Guest Opinion by Kip Hansen – 1 March 2022
There has been a new idea proposed in the Climate Science (CliSci) world. I want to go on record publicly, right here and right now, making it clear that I am 100% on board with this idea. Not only that, I think it is long overdue.
Your friend and mine, The New York Times, gives us the good news in an article titled: “These Climate Scientists Are Fed Up….”. It tells us that Bruce C. Glavovic, a very prolific working scientist who works out of Massey University in New Zealand and is the co-Editor-in-Chief of the journal Ocean & Coastal Management. ”He was Coordinating Lead Author of the sea-level rise chapter in the IPCC’s 2019 Special Report on the Ocean and Cryosphere in a Changing Climate and is a Lead Author and Cross-Chapter Paper Lead in the IPCC’s Working Group II contribution to AR6.” [see Notes on Contributors ]
Glavovic, Timothy F. Smith and Iain White are mad and sad. They are so sad and so mad that they published a comment [note: a “Comment is an opinion piece on a topic of broad interest”] in the journal Climate and Development last December (apparently, news travels from New Zealand to New York slowly) which is featured in the Times piece: the comment is simply titled: The tragedy of climate change science.
In the abstract they say:
““The science-society contract is broken.”
“We explore three options for the climate change science community. We find that two options are untenable and one is unpalatable. Given the urgency and criticality of climate change, we argue the time has come for scientists to agree to a moratorium on climate change research as a means to first expose, then renegotiate, the broken science-society contract.”
I love it when I can agree with people I probably would otherwise disagree with.
However, Glavovic’s entire argument pivots on what he deems the “science-society contract”. What does he think that contract is? Glavovic refers to Jane Lubchenco’s 1998 essay “Entering the Century of the Environment: A New Social Contract for Science”. Lubchenco proposed:
“I propose that the scientific community formulate a new Social Contract for science. … This contract represents a commitment on the part of all scientists to devote their energies and talents to the most pressing problems of the day, in proportion to their importance, in exchange for public funding. …. The Contract should be predicated upon the assumptions that scientists will (i) address the most urgent needs of society, in proportion to their importance; (ii) communicate their knowledge and understanding widely in order to inform decisions of individuals and institutions; and (iii) exercise good judgment, wisdom, and humility.”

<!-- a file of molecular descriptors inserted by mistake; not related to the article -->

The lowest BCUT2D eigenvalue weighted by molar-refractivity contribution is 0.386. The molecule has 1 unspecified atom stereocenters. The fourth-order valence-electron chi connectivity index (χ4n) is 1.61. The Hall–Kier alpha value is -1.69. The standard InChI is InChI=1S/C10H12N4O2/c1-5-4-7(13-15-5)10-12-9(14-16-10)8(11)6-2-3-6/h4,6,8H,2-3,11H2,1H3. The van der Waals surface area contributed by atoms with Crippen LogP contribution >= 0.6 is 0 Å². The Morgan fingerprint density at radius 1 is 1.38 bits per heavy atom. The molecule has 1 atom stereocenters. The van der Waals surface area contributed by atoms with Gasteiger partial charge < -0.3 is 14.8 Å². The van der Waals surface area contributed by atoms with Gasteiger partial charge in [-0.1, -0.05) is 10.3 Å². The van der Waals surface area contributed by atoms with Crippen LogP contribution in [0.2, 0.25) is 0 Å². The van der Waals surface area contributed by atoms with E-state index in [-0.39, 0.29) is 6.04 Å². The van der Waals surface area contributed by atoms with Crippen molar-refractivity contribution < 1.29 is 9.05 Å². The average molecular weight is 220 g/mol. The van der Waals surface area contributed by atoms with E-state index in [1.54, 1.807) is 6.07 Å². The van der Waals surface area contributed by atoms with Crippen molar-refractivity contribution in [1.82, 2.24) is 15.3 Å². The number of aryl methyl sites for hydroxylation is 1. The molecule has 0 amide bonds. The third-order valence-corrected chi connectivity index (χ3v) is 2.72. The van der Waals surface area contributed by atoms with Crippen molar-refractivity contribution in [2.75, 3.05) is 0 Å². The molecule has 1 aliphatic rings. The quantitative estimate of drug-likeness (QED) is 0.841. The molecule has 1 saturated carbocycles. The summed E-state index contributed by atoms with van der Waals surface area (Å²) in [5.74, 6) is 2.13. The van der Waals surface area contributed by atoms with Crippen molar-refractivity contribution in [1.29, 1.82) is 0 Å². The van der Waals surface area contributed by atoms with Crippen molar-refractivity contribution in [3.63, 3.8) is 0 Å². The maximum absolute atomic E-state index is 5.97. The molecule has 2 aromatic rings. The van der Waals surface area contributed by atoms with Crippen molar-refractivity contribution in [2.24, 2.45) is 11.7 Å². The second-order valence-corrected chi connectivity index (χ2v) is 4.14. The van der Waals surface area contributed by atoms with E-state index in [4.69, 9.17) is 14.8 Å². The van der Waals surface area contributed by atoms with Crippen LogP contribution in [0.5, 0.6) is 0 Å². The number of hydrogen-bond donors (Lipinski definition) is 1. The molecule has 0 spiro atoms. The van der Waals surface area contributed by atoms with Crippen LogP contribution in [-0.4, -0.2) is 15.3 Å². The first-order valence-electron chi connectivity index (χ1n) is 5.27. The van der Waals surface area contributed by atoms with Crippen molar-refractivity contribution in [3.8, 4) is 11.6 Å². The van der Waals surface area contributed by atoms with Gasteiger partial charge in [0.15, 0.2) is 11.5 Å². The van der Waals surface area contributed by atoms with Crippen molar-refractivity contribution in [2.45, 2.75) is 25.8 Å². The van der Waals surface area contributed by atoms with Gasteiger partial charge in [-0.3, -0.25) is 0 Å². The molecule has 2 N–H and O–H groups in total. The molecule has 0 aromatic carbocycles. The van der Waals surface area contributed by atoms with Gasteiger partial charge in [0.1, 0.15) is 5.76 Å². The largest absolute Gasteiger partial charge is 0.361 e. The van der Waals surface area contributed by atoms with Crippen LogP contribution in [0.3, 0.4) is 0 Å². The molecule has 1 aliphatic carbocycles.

And what is needed for there to be a valid contract between two parties?
Most contracts only need to contain two elements to be legally valid: 1. All parties must be in agreement (after an offer has been made by one party and accepted by the other). 2. Something of value must be exchanged – such as cash, services, or goods … for something else of value. [source]
Lubchenco proposes that scientists (as an enterprise) “commit to devote their energies and talents to the most pressing problems of the day, in proportion to their importance, in exchange for public funding.”
That is already the general system under which science is funded – though who supplies the funding is far more diversified than that simple statement implies – governments, foundations, industry, individuals, corporations all fund science. At issue is who decides what the most pressing issues of the day might be and who should be funded to do the work. The Lubchenco’s contract is an idealization, of course. Scientists are not puzzle pieces or interchangeable resources that can be allocated to this or that. But I think we can agree, with some latitude, that the public supports science in exchange for better understandings that help solve the problems of today and make possible advances for the public good.
So, if present society is generally keeping Lubchenco’s science-society contract (albeit loosely), why does Glavovic say it is broken? His explanation is quite long but can be paraphrased as “we scientists did our work, told you what was wrong, complied evidence of the great harms being done by climate change and even after all the science was in and settled, society still isn’t doing what we told them to do.” Somehow, Glavovic came to think that it was the job of science to tell society what it must do and then see that society did it – supplying the knowledge, the preferred policy solution, and the enforcement of that policy.
You may not agree with my interpretation of his point, but that’s pretty close.